Unemployment might impact more than a person's bank account. According to new research published by the American Psychological Association, unemployment can change a person's personality, making some people less agreeable, open and conscientious. And those changes can make it more difficult to find work.

"The results challenge the idea that our personalities are ‘fixed’ and show that the effects of external factors such as unemployment can have large impacts on our basic personality," one of the scientists behind the study, Dr. Christopher J. Boyce, said of the findings. "This indicates that unemployment has wider psychological implications than previously thought."

Boyce and his colleagues looked at a sample of 6,769 German adults (3,733 men and 3,036 women). All participants took personality tests over the course of four years. During that time, 210 people were unemployed for between one and four years and 251 were unemployed for less than a year before finding work.

Using the personality tests the researchers looked at what are known as the "Big Five" personality traits. Those include conscientiousness, agreeableness, openness, extraversion and neuroticism. The first three traits in that list were affected by unemployment, but they didn’t change as soon as one lost or left his or her job. Men, for example, experienced increased agreeableness during their first two years of unemployment. After two years, levels of agreeableness began to fall and eventually became lower than those of the men who had jobs.

Boyce said about these findings, “In early unemployment stages, there may be incentives for individuals to behave agreeably in an effort to secure another job or placate those around them, but in later years when the situation becomes endemic, such incentives may weaken.”

For men, the longer they were unemployed, the bigger their drop in conscientiousness became. That differed from women who may have gained levels of conscientiousness in the early and late stages of being without a job. The researchers speculated that might be because the women took part in activities that were unrelated to work such as caregiving.

When it came to openness, men’s levels decreased after their first year of unemployment. Women displayed sharp reductions in the same quality during their second and third year, and then rebounded in the fourth year.

The three personality traits that are altered by unemployment, the study authors suggest, may negatively impact a person’s likelihood of finding work. Conscientiousness is defined by the study as an individual’s tendency to be goal focused and highly motivated, and is linked with finding achievement in the work place. Unemployment may hamper conscientiousness, the study suggests, because the unemployed individual has fewer opportunities to display that kind of behavior.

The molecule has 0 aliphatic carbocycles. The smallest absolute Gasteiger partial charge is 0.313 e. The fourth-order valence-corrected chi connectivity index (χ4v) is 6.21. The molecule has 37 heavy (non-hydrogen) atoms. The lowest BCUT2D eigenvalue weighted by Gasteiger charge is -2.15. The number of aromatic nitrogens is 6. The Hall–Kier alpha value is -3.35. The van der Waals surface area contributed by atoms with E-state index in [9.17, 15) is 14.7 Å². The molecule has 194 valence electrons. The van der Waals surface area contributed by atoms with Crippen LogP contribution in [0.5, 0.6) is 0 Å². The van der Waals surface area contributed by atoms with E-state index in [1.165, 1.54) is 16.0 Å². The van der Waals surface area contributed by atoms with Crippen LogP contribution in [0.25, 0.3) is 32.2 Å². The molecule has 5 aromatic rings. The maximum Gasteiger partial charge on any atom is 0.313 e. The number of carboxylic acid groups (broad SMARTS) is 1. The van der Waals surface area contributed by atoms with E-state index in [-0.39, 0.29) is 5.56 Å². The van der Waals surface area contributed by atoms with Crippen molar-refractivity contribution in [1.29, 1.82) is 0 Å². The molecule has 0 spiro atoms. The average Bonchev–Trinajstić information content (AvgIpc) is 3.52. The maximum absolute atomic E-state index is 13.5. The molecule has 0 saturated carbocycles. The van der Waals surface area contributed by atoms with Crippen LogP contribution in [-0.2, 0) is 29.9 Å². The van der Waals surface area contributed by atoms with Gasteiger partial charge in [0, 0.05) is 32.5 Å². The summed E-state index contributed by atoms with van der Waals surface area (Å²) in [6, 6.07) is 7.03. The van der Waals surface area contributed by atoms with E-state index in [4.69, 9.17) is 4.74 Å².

Agreeableness and openness may too be tied to the lack of a steady work environment since they are both social behaviors. Without a job the opportunity to interact socially, compromise and convey ideas, all noted as social behaviors, are fewer and therefore might diminish.

However, the study notes that the impact on agreeableness and openness isn’t quite clear as unemployment can result in new social engagements. Fewer financial resources might give the unemployed more time to share with others or to reevaluate their lives and focus less on material gains. Those same benefits that come from not having financial means have a flip side. The paper explains that the unemployed are also less likely to have novel experiences such as travel or dining out which could make a person perceive the world as unfriendly or distasteful.

This research, Boyce believes, shows that the effect of unemployment is more than simply an economic concern. It can lead to unemployed people being unfairly stigmatized as a result of these changes in personality and behavior.

“Public policy therefore has a key role to play in preventing adverse personality change in society through both lower unemployment rates and offering greater support for the unemployed,” Boyce said. “Policies to reduce unemployment are therefore vital not only to protect the economy but also to enable positive personality growth in individuals.”

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